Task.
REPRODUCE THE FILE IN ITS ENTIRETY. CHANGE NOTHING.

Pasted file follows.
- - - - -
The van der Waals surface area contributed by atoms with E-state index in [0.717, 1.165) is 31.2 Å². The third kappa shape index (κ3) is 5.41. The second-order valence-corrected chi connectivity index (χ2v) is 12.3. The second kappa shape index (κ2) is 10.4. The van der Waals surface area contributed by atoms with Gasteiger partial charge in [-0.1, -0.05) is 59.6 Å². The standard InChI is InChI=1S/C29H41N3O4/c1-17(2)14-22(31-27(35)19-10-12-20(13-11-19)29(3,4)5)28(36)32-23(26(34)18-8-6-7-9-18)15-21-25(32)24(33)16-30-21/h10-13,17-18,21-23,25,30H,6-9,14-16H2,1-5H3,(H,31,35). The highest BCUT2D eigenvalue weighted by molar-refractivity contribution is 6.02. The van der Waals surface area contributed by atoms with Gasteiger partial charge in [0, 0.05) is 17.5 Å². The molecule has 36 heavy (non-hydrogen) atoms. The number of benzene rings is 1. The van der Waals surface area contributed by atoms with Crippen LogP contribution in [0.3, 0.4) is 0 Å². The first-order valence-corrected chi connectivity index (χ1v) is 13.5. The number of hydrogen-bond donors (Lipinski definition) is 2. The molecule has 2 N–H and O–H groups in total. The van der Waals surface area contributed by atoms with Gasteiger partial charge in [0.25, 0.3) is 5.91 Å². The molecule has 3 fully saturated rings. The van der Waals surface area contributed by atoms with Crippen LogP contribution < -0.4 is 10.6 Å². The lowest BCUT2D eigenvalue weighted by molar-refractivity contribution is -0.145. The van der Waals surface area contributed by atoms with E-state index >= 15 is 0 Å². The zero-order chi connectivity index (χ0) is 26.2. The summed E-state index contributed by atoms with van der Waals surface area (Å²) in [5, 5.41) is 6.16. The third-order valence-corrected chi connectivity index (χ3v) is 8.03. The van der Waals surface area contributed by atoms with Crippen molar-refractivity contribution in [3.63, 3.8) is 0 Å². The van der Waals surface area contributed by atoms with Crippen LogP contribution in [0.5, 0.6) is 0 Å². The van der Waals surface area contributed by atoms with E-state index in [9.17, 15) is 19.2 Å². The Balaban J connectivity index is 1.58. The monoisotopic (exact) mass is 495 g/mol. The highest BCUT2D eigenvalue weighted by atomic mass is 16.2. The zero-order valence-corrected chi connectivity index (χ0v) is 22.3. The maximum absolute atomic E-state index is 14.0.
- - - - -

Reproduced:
The van der Waals surface area contributed by atoms with E-state index in [0.717, 1.165) is 31.2 Å². The third kappa shape index (κ3) is 5.41. The second-order valence-corrected chi connectivity index (χ2v) is 12.3. The second kappa shape index (κ2) is 10.4. The van der Waals surface area contributed by atoms with Gasteiger partial charge in [-0.1, -0.05) is 59.6 Å². The standard InChI is InChI=1S/C29H41N3O4/c1-17(2)14-22(31-27(35)19-10-12-20(13-11-19)29(3,4)5)28(36)32-23(26(34)18-8-6-7-9-18)15-21-25(32)24(33)16-30-21/h10-13,17-18,21-23,25,30H,6-9,14-16H2,1-5H3,(H,31,35). The highest BCUT2D eigenvalue weighted by molar-refractivity contribution is 6.02. The van der Waals surface area contributed by atoms with Gasteiger partial charge in [0, 0.05) is 17.5 Å². The molecule has 36 heavy (non-hydrogen) atoms. The number of benzene rings is 1. The van der Waals surface area contributed by atoms with Crippen LogP contribution in [0.3, 0.4) is 0 Å². The first-order valence-corrected chi connectivity index (χ1v) is 13.5. The number of hydrogen-bond donors (Lipinski definition) is 2. The molecule has 2 N–H and O–H groups in total. The van der Waals surface area contributed by atoms with Gasteiger partial charge in [0.25, 0.3) is 5.91 Å². The molecule has 3 fully saturated rings. The van der Waals surface area contributed by atoms with Crippen LogP contribution < -0.4 is 10.6 Å². The lowest BCUT2D eigenvalue weighted by molar-refractivity contribution is -0.145. The van der Waals surface area contributed by atoms with E-state index >= 15 is 0 Å². The zero-order chi connectivity index (χ0) is 26.2. The summed E-state index contributed by atoms with van der Waals surface area (Å²) in [5, 5.41) is 6.16. The third-order valence-corrected chi connectivity index (χ3v) is 8.03. The van der Waals surface area contributed by atoms with Crippen molar-refractivity contribution in [3.63, 3.8) is 0 Å². The van der Waals surface area contributed by atoms with Crippen LogP contribution in [0.5, 0.6) is 0 Å². The van der Waals surface area contributed by atoms with E-state index in [9.17, 15) is 19.2 Å². The Balaban J connectivity index is 1.58. The monoisotopic (exact) mass is 495 g/mol. The highest BCUT2D eigenvalue weighted by atomic mass is 16.2. The zero-order valence-corrected chi connectivity index (χ0v) is 22.3. The maximum absolute atomic E-state index is 14.0.